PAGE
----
Why, seriously, are they shoplifting from a used bookstore? Who are the shoplifters? Is it schoolkids, mostly? Do you have a particular speciality? Are your prices significantly higher than those of other bookstores? Is your selection that much better? is there no library in town? Are they dirt poor, yet desperate to not be ignorant? There must be some reason. If you can establish the reason (it's never "they're just assholes"), then you have a greater chance of addressing it. Talk to other store owners, and other bookstore owners. Try to find out what the general shoplifting level is like in town, and what it's all about. If it's mostly one school, call up the school principal, and politely ask for an appointment to talk about it. If it's commuters at the train station, is it possible they're shoplifting because your clerk--or you--are too slow with transactions? Is your clerk--or are you--unfriendly or intimidating enough to scare little old ladies into shoplifting Barbara Cartland books rather than face you? :)

Do you encourage "regulars"? People who hang around your store, if you don't mind them, can be great shoplifter-deterrents. Try setting up a coffee table or two, with a chess or Scrabble board, and get a small fridge for crisps, chocolate bars and soft drinks.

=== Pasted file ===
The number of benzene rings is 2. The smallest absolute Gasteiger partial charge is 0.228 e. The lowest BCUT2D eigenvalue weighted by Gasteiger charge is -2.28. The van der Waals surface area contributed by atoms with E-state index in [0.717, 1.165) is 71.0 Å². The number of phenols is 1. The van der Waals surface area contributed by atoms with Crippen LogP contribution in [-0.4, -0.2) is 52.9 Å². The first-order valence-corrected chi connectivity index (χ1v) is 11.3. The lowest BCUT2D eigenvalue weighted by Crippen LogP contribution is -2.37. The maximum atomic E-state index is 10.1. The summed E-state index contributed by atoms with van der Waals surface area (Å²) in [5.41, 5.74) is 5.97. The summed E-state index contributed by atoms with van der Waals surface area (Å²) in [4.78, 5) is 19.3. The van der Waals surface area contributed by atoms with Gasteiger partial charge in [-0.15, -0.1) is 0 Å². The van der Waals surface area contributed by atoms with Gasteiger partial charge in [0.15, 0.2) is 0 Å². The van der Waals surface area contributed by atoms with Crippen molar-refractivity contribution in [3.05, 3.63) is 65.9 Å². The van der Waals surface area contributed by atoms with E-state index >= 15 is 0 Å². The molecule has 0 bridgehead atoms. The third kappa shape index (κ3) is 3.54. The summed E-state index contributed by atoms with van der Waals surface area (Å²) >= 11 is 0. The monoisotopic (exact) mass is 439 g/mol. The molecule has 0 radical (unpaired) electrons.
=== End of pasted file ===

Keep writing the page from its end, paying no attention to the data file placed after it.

Do you allow reading in the store, or do you glare and snarl "This ain't no library, son, you gonna buy that?" Remember, your customers are readers. We like, and are interested in, reading. I probably spend about $2000 a year on books. The book I skim-read in the aisle while you glared at me, is priced at $10. I did approximately $0.01 worth of damage to it, and you still get to sell it to someone else. And because you didn't bother me, and my lunch hour is over, I'm going to buy that other book here, and this one too, and pay you $20 for 'em, and I might even come back. Be more tolerant of readers. (That's not shoplifting-related per se, but encouragement of "regulars" who feel welcome.)

What books are shoplifted? Is it Playboys and the like? Is it small novels? Textbooks? Comics? These indicate different demographics of shoplifters, and different approaches. Are you getting the books back in exchanges, ie are people shoplifting two, reading them, then bringing them back as 2-for-1 exchanges?